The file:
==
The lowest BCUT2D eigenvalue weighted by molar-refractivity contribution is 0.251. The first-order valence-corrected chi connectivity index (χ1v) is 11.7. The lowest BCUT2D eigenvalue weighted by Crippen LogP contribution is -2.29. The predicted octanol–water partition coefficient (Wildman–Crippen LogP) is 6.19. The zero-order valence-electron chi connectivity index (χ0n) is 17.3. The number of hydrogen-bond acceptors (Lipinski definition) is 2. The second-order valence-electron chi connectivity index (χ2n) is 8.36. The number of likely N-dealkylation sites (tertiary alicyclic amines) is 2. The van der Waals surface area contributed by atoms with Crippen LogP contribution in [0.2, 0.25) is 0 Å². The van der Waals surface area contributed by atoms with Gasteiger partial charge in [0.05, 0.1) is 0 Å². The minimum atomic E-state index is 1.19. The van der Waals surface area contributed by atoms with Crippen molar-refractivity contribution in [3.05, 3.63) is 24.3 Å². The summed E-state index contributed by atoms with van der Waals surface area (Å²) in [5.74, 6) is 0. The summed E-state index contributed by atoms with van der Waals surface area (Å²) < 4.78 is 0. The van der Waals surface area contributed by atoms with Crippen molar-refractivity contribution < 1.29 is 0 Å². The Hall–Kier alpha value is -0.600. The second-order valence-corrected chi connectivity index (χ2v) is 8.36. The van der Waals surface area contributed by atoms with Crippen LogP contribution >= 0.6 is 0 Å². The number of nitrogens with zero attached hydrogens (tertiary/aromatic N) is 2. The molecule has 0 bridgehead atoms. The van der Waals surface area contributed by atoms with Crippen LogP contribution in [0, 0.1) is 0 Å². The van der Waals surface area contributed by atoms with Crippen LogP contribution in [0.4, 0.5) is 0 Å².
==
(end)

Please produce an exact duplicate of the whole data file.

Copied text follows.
The lowest BCUT2D eigenvalue weighted by molar-refractivity contribution is 0.251. The first-order valence-corrected chi connectivity index (χ1v) is 11.7. The lowest BCUT2D eigenvalue weighted by Crippen LogP contribution is -2.29. The predicted octanol–water partition coefficient (Wildman–Crippen LogP) is 6.19. The zero-order valence-electron chi connectivity index (χ0n) is 17.3. The number of hydrogen-bond acceptors (Lipinski definition) is 2. The second-order valence-electron chi connectivity index (χ2n) is 8.36. The number of likely N-dealkylation sites (tertiary alicyclic amines) is 2. The van der Waals surface area contributed by atoms with Crippen LogP contribution in [0.2, 0.25) is 0 Å². The van der Waals surface area contributed by atoms with Gasteiger partial charge in [0.05, 0.1) is 0 Å². The minimum atomic E-state index is 1.19. The van der Waals surface area contributed by atoms with Crippen molar-refractivity contribution in [3.05, 3.63) is 24.3 Å². The summed E-state index contributed by atoms with van der Waals surface area (Å²) in [5.74, 6) is 0. The summed E-state index contributed by atoms with van der Waals surface area (Å²) < 4.78 is 0. The van der Waals surface area contributed by atoms with Crippen molar-refractivity contribution < 1.29 is 0 Å². The Hall–Kier alpha value is -0.600. The second-order valence-corrected chi connectivity index (χ2v) is 8.36. The van der Waals surface area contributed by atoms with Crippen LogP contribution >= 0.6 is 0 Å². The number of nitrogens with zero attached hydrogens (tertiary/aromatic N) is 2. The molecule has 0 bridgehead atoms. The van der Waals surface area contributed by atoms with Crippen LogP contribution in [0, 0.1) is 0 Å². The van der Waals surface area contributed by atoms with Crippen LogP contribution in [0.4, 0.5) is 0 Å².